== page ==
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Indeed “All models are wrong; some may be useful” but what is the Dreyfus model supposed to be a model of? It's hard to believe that it even is a model of skills acquisition, since they made no meaningful study of skill acquisition. It might be a model of the Dreyfus' prejudices about how they think skills should be acquired, particularly the phenomenological stance that it isn't possible (even in principle) to look inside expert behavior and see how it works. Hubert Dreyfus, for reasons of his own, wants expert behavior to be, loosely speaking, mysterious and magical. I hope that GROWS isn't going to take the view that expert practice is software development is an un-analyzable, magical process where the expert “just knows” without thought or reflection what to do, and without the ability to explain it—which is what Dreyfus & Dreyfus claimed expert behavior is.
Toggle Commented May 7, 2015 on The Failure of Agile at /\ndy
I suggest that before building a large structure on the foundation of the Dreyfus Model of Skill Aquisition you should go read Drefus & Dreyfus' original report. The “model” was invented out of thin air: they read a book about jazz piano, and a PhD thesis about chess and then they had a think. That's all. The model has no empirical content. The philosophical Dreyfus brother considers it a great strength of the model that it is unpolluted by data—I'm not even joking. Before a certain subset of the IT industry latched on to the model it was thoroughly exercised by the nursing profession, in the 80's. Their conclusion was that it doesn't really help much.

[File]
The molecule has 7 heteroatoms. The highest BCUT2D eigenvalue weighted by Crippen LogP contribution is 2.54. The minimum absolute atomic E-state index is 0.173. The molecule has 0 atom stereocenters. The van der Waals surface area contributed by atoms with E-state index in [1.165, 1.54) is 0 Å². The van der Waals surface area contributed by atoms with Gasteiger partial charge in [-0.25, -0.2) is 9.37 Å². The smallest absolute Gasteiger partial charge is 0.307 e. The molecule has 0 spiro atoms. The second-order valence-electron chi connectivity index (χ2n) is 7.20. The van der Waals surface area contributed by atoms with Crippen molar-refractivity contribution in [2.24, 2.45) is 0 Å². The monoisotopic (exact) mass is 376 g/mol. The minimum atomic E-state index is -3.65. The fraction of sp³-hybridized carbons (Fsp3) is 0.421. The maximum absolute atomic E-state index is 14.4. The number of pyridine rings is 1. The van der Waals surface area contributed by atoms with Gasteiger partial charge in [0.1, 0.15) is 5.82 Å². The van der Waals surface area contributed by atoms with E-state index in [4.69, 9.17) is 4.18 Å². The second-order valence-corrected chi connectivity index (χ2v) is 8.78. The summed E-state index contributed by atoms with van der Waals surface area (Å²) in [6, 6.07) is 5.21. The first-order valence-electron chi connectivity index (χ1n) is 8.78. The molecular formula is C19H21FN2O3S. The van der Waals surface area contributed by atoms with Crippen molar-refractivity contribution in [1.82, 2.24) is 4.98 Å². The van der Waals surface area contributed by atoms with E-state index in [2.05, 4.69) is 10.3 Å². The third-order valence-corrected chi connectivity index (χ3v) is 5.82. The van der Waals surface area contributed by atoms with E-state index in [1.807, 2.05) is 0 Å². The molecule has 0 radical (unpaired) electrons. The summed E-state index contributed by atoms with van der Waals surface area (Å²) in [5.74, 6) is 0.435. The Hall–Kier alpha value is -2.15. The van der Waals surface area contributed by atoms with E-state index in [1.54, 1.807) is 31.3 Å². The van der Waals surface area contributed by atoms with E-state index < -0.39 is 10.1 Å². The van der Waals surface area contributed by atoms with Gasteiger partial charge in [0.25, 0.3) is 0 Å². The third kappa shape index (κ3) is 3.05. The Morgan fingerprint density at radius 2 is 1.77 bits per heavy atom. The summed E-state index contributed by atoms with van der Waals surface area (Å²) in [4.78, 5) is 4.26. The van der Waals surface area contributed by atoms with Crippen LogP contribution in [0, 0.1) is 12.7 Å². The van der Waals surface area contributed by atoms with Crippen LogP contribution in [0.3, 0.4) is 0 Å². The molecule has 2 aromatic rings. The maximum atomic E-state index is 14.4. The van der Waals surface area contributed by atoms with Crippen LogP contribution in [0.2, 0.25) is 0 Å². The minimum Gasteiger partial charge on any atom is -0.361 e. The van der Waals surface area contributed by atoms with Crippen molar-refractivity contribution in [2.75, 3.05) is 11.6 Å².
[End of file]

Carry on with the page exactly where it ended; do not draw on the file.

Toggle Commented May 7, 2015 on The Failure of Agile at /\ndy
I'm reminded of a conversation I had with Simon Peyton Jones some years ago about the lack (then) of good development environments for Haskell. "Just use EMACS" he semi-joked. But, I replied, the days are long gone when practitioners think about programs as large complicated bodies of text for which the premier tool is clearly a large complicated text editor. I'm remained also of a more recent conversation with Nat Pryce where we discussed the odd fact that OO programmers believe in computation by sending messages to objects and (in the few OO languages we have: Smalltalk and a couple of others) also do programming by sending messages to objects. Whereas functional programmers believe in computation by evaluating expressions in environments but do programming by making destructive updates to character arrays. Looking at line-by-line diffs seems like a notion very much from the programs-are-text world. We should have grown out of that by now.
Toggle Commented Apr 10, 2012 on The Tyranny of the Diff at Michael Feathers
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Apr 10, 2012